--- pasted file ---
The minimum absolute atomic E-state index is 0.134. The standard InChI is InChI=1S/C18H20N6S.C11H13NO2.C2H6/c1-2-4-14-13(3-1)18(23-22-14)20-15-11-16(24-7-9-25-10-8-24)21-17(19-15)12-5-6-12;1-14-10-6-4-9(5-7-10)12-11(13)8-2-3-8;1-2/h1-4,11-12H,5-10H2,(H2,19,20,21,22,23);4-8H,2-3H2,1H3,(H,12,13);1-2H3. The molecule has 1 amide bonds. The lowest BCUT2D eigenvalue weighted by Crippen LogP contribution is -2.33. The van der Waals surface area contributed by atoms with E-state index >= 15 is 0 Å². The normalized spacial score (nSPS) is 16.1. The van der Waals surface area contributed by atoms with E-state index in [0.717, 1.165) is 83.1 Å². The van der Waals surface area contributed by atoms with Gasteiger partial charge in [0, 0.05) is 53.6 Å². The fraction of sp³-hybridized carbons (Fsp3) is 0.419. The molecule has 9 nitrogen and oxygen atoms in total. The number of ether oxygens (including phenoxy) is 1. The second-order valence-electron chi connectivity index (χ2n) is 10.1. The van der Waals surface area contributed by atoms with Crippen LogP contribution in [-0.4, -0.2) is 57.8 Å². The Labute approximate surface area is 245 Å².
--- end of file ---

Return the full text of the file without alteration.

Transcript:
The minimum absolute atomic E-state index is 0.134. The standard InChI is InChI=1S/C18H20N6S.C11H13NO2.C2H6/c1-2-4-14-13(3-1)18(23-22-14)20-15-11-16(24-7-9-25-10-8-24)21-17(19-15)12-5-6-12;1-14-10-6-4-9(5-7-10)12-11(13)8-2-3-8;1-2/h1-4,11-12H,5-10H2,(H2,19,20,21,22,23);4-8H,2-3H2,1H3,(H,12,13);1-2H3. The molecule has 1 amide bonds. The lowest BCUT2D eigenvalue weighted by Crippen LogP contribution is -2.33. The van der Waals surface area contributed by atoms with E-state index >= 15 is 0 Å². The normalized spacial score (nSPS) is 16.1. The van der Waals surface area contributed by atoms with E-state index in [0.717, 1.165) is 83.1 Å². The van der Waals surface area contributed by atoms with Gasteiger partial charge in [0, 0.05) is 53.6 Å². The fraction of sp³-hybridized carbons (Fsp3) is 0.419. The molecule has 9 nitrogen and oxygen atoms in total. The number of ether oxygens (including phenoxy) is 1. The second-order valence-electron chi connectivity index (χ2n) is 10.1. The van der Waals surface area contributed by atoms with Crippen LogP contribution in [-0.4, -0.2) is 57.8 Å². The Labute approximate surface area is 245 Å².